This week it’s…Saffron…

Vegetable Gold…

Saffron is known as vegetable gold it comes from a purple crocus flower Crocus sativus…an orange-coloured condiment consisting of its dried stigmas used to colour and flavour foods.

Saffron is a spice derived from the flower of Crocus sativus, commonly known as the “saffron crocus”. The vivid crimson stigma and styles, called threads, are collected and dried for use mainly as a seasoning and colouring agent in food. Saffron has long been the world’s most costly spice by weight.

A beautiful spice used to colour a paella…derived from the flower of Crocus sativus, commonly known as the “saffron crocus”. The vivid crimson stigma and styles, called threads, are collected and dried for use mainly as a seasoning and colouring agent in food.

Kashmiri saffron is well known for its exotic aroma and as a flavour in culinary preparation. Kashmiri saffron has a deep dark maroonish-purple hue. While Persian saffron has about 70% of total world production,  quality Kashmiri saffron is the best and finest.

However, the flowers must be harvested by hand, before or immediately after sunrise so that they are not damaged by direct heat from the sun. The flowers are very delicate, and many growers believe mechanical plucking damages the saffron crocus flowers. Each flower produces only 3 stigmas…It takes about 13,125 threads to weigh one ounce.  .hence the high cost of $1,149 per pound.

Saffron Substitutes…

Turmeric…at $2.05 per oz turmeric is a savvy swap for saffron at almost 100% savings…It is easy to grow and you can just pull what you like away from the rhizome or buy powdered turmeric.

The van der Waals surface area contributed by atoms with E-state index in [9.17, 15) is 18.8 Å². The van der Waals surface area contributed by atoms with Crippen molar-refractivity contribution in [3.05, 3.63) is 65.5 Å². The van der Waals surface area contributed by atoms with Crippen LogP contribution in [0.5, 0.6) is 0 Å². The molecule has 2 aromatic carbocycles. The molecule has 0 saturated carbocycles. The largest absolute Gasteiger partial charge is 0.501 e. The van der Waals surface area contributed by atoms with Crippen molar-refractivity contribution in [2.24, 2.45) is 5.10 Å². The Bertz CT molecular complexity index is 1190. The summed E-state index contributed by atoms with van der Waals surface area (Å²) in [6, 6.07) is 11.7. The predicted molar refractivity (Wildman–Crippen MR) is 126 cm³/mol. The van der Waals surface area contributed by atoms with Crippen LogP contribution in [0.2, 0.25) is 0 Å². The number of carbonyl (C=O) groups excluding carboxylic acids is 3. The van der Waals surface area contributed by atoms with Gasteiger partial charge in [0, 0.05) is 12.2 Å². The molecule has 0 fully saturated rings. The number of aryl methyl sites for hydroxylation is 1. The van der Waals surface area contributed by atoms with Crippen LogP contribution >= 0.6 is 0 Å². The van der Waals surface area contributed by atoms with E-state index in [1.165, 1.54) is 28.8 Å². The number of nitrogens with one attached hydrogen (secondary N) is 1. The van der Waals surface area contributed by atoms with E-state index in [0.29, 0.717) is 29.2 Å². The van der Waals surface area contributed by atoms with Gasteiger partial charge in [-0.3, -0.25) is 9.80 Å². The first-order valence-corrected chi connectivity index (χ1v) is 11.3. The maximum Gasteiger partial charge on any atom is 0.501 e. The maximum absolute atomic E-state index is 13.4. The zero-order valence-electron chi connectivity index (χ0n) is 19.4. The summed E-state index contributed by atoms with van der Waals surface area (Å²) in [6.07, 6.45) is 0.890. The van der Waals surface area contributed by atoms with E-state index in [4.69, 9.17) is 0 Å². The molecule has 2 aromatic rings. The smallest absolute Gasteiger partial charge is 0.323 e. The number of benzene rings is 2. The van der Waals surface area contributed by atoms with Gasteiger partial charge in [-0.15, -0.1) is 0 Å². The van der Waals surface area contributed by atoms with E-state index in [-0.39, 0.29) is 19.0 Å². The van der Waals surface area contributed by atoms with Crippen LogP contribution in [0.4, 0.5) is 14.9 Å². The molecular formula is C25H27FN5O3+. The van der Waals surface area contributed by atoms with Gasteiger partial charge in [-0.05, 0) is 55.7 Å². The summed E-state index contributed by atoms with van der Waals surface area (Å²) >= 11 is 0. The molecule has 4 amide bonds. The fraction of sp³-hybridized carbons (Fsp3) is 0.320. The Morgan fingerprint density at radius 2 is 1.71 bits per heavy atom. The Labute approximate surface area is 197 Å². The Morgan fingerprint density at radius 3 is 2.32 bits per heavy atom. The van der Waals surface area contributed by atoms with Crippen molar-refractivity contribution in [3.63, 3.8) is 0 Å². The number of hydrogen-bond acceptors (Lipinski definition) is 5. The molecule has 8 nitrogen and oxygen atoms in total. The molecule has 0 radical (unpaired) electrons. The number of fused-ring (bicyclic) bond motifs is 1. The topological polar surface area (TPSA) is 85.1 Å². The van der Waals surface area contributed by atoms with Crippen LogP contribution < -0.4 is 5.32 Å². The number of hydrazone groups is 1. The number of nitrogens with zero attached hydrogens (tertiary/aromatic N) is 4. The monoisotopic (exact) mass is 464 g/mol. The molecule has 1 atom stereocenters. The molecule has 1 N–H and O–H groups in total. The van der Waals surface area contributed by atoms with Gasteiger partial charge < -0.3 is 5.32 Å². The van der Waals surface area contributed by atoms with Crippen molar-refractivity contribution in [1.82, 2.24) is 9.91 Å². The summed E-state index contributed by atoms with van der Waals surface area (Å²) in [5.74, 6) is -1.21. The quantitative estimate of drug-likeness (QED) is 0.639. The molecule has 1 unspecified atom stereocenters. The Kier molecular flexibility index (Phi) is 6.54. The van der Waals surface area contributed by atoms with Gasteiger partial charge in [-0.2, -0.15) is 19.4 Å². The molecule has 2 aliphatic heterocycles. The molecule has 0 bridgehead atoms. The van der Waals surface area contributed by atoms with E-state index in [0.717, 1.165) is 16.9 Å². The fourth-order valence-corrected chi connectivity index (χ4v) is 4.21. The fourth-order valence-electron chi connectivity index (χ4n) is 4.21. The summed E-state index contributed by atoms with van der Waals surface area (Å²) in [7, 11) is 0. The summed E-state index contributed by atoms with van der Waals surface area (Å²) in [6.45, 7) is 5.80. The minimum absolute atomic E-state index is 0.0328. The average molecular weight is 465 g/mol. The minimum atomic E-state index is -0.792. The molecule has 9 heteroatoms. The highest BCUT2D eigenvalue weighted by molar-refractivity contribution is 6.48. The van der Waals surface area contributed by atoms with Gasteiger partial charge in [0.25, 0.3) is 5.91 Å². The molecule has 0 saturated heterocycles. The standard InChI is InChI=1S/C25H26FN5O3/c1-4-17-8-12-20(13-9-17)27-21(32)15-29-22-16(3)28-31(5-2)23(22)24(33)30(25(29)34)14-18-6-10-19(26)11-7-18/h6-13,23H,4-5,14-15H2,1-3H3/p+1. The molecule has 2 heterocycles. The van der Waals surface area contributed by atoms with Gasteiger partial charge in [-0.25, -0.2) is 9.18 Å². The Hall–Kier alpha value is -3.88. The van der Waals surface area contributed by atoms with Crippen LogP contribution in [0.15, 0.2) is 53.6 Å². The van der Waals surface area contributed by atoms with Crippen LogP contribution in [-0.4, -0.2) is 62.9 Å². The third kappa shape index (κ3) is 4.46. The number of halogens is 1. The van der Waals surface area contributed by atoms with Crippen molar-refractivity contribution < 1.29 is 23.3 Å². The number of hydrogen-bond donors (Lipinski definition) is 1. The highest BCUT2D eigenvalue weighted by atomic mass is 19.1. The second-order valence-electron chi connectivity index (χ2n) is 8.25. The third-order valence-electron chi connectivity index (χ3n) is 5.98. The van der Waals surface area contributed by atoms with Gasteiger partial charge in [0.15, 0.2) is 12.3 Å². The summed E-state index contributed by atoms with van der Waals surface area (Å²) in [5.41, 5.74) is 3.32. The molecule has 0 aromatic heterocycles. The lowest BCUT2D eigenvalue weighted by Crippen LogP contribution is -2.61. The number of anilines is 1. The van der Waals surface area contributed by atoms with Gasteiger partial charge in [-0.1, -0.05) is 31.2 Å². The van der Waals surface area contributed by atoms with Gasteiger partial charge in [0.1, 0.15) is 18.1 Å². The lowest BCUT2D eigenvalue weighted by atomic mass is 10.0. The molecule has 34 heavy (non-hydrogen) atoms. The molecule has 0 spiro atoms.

Turmeric as a substitute for Saffron… provides yellow colour to your dish when cooked that is similar to Saffron however turmeric has ts own flavour and may not be a suitable flavour profile for some dishes.

For colour and a little flavour, per 10-15 threads needed you can substitute 1/2 teaspoon turmeric then add 1/2 teaspoon paprika for a little flavour.

Marigold…Marigold blossoms can also be used as a saffron substitute.‭ ‬They are able to effectively approximate the colour of saffron and add no awkward taste to the recipe.‭ ‬

The blossoms can be diced and added,‭ ‬or dried and then crushed into powder.

Annatto …Annatto seeds can be used as a substitute in Spanish cooking.‭ ‬The seeds can be added to hot oil and cooked briefly, which will give the oil a bright red colour and impart a subtle pepper flavour.‭ ‬

The seeds are harvested from the flowers of the achiote trees of Central and South America.

Sweet paprika …Paprika is a common substitute for saffron.‭ ‬It can easily reproduce the colour that saffron creates and does not have a harsh flavour that could affect the recipe.‭ ‬This spice is created by grinding down peppers that have been dried.‭

Cooks should avoid using smoked paprika when substituting for saffron because the flavour can be very strong.‭

Safflower …

Safflower, often referred to as the Mexican saffron, is gotten from a herbaceous plant with an orange-flowered thistle-like characteristic.

This plant is cultivated for its culinary value, the seeds are used to make safflower oil used in cooking, and the leaves are also edible. The leaves are yellow or orange-like, and it has a herbal, floral, and chocolaty flavour and aroma.

Made from Scratch…Paella!

Ingredients:

  • 2 cups of Aribo Rice
  • 1 Litre of chicken stock with a few strands of saffron added.
  • 2 Chicken Breasts cubed.
  • A piece of Chorizo about 150 gm sliced and quartered.
  • I onion.
  • 3 cloves garlic.
  • 1 chilli.
  • I red Pepper.
  • Half Kilo of Prawns.
  • 1 kilo of Mussels.
  • 5 baby squid.
  • Half Lemon.

Let’s Cook!

Cook Chorizo in tbsp Olive Oil until lightly browned add chopped onion and cook for 2 mins. Put in a dish and leave on one side.

Lightly Brown Chicken in remaining oil and put on one side.

Cook cubed red pepper, chilli, garlic until softened. and put in a dish on one side.